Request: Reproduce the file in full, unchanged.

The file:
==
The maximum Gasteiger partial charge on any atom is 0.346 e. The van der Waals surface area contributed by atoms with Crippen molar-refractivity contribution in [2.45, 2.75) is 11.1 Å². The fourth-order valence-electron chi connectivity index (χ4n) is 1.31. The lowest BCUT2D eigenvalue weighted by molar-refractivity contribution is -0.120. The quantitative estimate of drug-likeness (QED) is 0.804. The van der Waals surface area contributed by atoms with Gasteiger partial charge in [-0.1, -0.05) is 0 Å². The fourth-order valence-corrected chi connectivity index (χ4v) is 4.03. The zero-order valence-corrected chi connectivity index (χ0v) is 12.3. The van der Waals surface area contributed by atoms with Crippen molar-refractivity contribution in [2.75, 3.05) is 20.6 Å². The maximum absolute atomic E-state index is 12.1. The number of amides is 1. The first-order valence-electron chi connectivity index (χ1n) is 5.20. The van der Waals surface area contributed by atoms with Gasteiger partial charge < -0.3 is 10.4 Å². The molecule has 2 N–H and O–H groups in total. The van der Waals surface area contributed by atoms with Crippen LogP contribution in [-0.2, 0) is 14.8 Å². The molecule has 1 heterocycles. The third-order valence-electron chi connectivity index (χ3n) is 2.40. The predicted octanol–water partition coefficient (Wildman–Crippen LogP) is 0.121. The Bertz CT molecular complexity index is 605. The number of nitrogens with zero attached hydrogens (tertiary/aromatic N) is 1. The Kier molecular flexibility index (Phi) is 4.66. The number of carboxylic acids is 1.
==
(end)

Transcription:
The maximum Gasteiger partial charge on any atom is 0.346 e. The van der Waals surface area contributed by atoms with Crippen molar-refractivity contribution in [2.45, 2.75) is 11.1 Å². The fourth-order valence-electron chi connectivity index (χ4n) is 1.31. The lowest BCUT2D eigenvalue weighted by molar-refractivity contribution is -0.120. The quantitative estimate of drug-likeness (QED) is 0.804. The van der Waals surface area contributed by atoms with Gasteiger partial charge in [-0.1, -0.05) is 0 Å². The fourth-order valence-corrected chi connectivity index (χ4v) is 4.03. The zero-order valence-corrected chi connectivity index (χ0v) is 12.3. The van der Waals surface area contributed by atoms with Crippen molar-refractivity contribution in [2.75, 3.05) is 20.6 Å². The maximum absolute atomic E-state index is 12.1. The number of amides is 1. The first-order valence-electron chi connectivity index (χ1n) is 5.20. The van der Waals surface area contributed by atoms with Gasteiger partial charge < -0.3 is 10.4 Å². The molecule has 2 N–H and O–H groups in total. The van der Waals surface area contributed by atoms with Crippen LogP contribution in [-0.2, 0) is 14.8 Å². The molecule has 1 heterocycles. The third-order valence-electron chi connectivity index (χ3n) is 2.40. The predicted octanol–water partition coefficient (Wildman–Crippen LogP) is 0.121. The Bertz CT molecular complexity index is 605. The number of nitrogens with zero attached hydrogens (tertiary/aromatic N) is 1. The Kier molecular flexibility index (Phi) is 4.66. The number of carboxylic acids is 1.